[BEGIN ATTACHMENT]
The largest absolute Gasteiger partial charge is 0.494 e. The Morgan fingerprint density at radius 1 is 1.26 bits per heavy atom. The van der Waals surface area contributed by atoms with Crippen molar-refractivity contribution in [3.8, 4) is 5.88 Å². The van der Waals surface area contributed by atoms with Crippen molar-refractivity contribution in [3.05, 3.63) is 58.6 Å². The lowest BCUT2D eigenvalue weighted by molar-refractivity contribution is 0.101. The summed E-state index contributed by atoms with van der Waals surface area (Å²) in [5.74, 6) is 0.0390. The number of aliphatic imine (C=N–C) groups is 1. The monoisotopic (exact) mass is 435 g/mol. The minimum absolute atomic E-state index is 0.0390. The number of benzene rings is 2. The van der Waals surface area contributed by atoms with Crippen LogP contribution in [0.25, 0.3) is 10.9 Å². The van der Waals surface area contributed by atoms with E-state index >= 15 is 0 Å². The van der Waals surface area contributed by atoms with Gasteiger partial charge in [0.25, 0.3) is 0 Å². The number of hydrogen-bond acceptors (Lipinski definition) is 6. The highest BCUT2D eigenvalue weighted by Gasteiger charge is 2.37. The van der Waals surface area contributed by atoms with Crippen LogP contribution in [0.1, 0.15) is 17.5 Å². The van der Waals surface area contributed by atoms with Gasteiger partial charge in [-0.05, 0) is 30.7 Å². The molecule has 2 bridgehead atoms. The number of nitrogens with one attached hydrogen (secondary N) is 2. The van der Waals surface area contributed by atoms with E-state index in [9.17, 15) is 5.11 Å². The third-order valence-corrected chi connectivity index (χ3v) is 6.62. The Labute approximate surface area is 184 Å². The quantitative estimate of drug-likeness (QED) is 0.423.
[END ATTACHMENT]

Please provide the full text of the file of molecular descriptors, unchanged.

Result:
The largest absolute Gasteiger partial charge is 0.494 e. The Morgan fingerprint density at radius 1 is 1.26 bits per heavy atom. The van der Waals surface area contributed by atoms with Crippen molar-refractivity contribution in [3.8, 4) is 5.88 Å². The van der Waals surface area contributed by atoms with Crippen molar-refractivity contribution in [3.05, 3.63) is 58.6 Å². The lowest BCUT2D eigenvalue weighted by molar-refractivity contribution is 0.101. The summed E-state index contributed by atoms with van der Waals surface area (Å²) in [5.74, 6) is 0.0390. The number of aliphatic imine (C=N–C) groups is 1. The monoisotopic (exact) mass is 435 g/mol. The minimum absolute atomic E-state index is 0.0390. The number of benzene rings is 2. The van der Waals surface area contributed by atoms with Crippen LogP contribution in [0.25, 0.3) is 10.9 Å². The van der Waals surface area contributed by atoms with E-state index >= 15 is 0 Å². The van der Waals surface area contributed by atoms with Gasteiger partial charge in [0.25, 0.3) is 0 Å². The number of hydrogen-bond acceptors (Lipinski definition) is 6. The highest BCUT2D eigenvalue weighted by Gasteiger charge is 2.37. The van der Waals surface area contributed by atoms with Crippen LogP contribution in [0.1, 0.15) is 17.5 Å². The van der Waals surface area contributed by atoms with Gasteiger partial charge in [-0.05, 0) is 30.7 Å². The molecule has 2 bridgehead atoms. The number of nitrogens with one attached hydrogen (secondary N) is 2. The van der Waals surface area contributed by atoms with E-state index in [9.17, 15) is 5.11 Å². The third-order valence-corrected chi connectivity index (χ3v) is 6.62. The Labute approximate surface area is 184 Å². The quantitative estimate of drug-likeness (QED) is 0.423.